ffmpeg -i foo.webm -i foo.en.vtt -i foo.nl.vtt -map 0:v -map 0:a \ -map 1:s -map 2:s -metadata:s:a language=eng -metadata:s:s:0 \ language=eng -metadata:s:s:1 language=nld -c copy -y \ foo.subbed.webm

... is one way to create a single .webm file from one .webm input file and multiple .vtt files. A little bit of explanation:

  • The -i arguments pass input files. You can have multiple input files for one output file. They are numbered internally (this is necessary for the -map and -metadata options later), starting from 0.
  • The -map options take a "mapping". With them, you specify which input streams should go where in the output stream. By default, if you have multiple streams of the same type, ffmpeg will only pick one (the "best" one, whatever that is). The mappings we specify are:

    • -map 0:v: this means to take the video stream from the first file (this is the default if you do not specify any mapping at all; but if you do specify a mapping, you need to be complete)
    • -map 0:a: take the audio stream from the first file as well (same as with the video).
    • -map 1:s: take the subtitle stream from the second (i.e., indexed 1) file.
    • -map 2:s: take the subtitle stream from the third (i.e., indexed 2) file.
  • The -metadata options set metadata on the output file. Here, we pass:

    • -metadata:s:a language=eng, to add a 's'tream metadata item on the 'a'udio stream, with name language and content eng. The language metadata in ffmpeg is special, in that it gets automatically translated to the correct way of specifying the language in the target container format.
    • -metadata:s:s:0 language=eng, to add a 's'tream metadata item on the first (indexed 0) 's'ubtitle stream in the output file. This too has the english language set
    • `-metadata:s:s:1 language=nld', to add a 's'tream metadata item on the second (indexed 1) 's'ubtitle stream in the output file. This has dutch set as the language.
  • The -c copy option tells ffmpeg to not transcode the input video data, but just to rewrite the container. This works because all input files (WebM video plus VTT subtitles) are valid for WebM. If you do not have an input subtitle format that is valid for WebM, you can instead limit the copy modifier to the video and audio only, allowing ffmpeg to transcode the subtitles. This is done by way of -c:v copy -c:a copy.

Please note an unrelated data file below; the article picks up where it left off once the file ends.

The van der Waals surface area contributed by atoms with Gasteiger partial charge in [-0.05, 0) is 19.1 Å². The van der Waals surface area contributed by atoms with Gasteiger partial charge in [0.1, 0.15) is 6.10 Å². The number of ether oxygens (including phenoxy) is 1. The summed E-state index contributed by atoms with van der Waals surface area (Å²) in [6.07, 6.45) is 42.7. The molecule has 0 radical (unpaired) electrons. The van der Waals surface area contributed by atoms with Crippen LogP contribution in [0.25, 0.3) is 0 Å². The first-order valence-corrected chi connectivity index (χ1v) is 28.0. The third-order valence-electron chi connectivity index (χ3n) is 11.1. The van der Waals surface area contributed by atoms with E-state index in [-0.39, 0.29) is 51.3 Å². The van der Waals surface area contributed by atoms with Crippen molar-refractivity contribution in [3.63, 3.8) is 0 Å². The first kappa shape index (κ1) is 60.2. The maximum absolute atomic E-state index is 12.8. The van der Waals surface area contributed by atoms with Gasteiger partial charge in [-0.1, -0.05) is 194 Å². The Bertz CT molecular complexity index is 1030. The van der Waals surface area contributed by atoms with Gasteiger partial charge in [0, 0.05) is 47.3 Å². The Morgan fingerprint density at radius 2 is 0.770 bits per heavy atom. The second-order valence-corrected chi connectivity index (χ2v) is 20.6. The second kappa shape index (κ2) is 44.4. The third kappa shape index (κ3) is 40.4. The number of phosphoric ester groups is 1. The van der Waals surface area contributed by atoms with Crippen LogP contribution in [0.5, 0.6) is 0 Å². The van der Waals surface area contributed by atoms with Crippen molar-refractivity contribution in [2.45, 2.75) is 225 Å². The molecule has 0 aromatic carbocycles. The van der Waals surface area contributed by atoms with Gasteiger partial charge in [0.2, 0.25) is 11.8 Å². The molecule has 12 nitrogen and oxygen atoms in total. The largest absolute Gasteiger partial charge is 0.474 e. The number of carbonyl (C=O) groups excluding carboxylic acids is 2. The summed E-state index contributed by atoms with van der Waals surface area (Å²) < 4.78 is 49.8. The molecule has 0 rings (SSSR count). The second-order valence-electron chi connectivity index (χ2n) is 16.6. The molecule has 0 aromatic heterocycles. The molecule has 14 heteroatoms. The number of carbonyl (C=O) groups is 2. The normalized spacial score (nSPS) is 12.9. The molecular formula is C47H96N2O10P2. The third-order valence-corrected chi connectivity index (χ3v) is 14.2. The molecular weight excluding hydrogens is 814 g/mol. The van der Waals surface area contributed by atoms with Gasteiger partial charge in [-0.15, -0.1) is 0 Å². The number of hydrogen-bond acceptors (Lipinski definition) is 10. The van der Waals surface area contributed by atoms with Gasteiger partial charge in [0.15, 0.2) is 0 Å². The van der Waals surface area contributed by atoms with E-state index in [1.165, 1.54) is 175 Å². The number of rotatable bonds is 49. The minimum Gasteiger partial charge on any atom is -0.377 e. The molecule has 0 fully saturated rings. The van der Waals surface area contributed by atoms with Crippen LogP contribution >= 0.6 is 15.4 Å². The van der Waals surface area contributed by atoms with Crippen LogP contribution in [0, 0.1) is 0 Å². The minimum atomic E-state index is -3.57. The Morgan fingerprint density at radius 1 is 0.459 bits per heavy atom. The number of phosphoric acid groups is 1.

• Finally, we pass -y to specify that any pre-existing output file should be overwritten, and the name of the output file.
Wouter Verhelst https://grep.be/blog//pd/ pd

RcppArmadillo 0.8.300.1.0

Enj, 07/12/2017 - 1:59pd

Another RcppArmadillo release hit CRAN today. Since our last 0.8.100.1.0 release in October, Conrad kept busy and produced Armadillo releases 8.200.0, 8.200.1, 8.300.0 and now 8.300.1. We tend to now package these (with proper reverse-dependency checks and all) first for the RcppCore drat repo from where you can install them "as usual" (see the repo page for details). But this actual release resumes within our normal bi-monthly CRAN release cycle.

These releases improve a few little nags on the recent switch to more extensive use of OpenMP, and round out a number of other corners. See below for a brief summary.

Armadillo is a powerful and expressive C++ template library for linear algebra aiming towards a good balance between speed and ease of use with a syntax deliberately close to a Matlab. RcppArmadillo integrates this library with the R environment and language--and is widely used by (currently) 405 other packages on CRAN.

A high-level summary of changes follows.

Changes in RcppArmadillo version 0.8.300.1.0 (2017-12-04)
  • Upgraded to Armadillo release 8.300.1 (Tropical Shenanigans)

    • faster handling of band matrices by solve()

    • faster handling of band matrices by chol()

    • faster randg() when using OpenMP

    • added normpdf()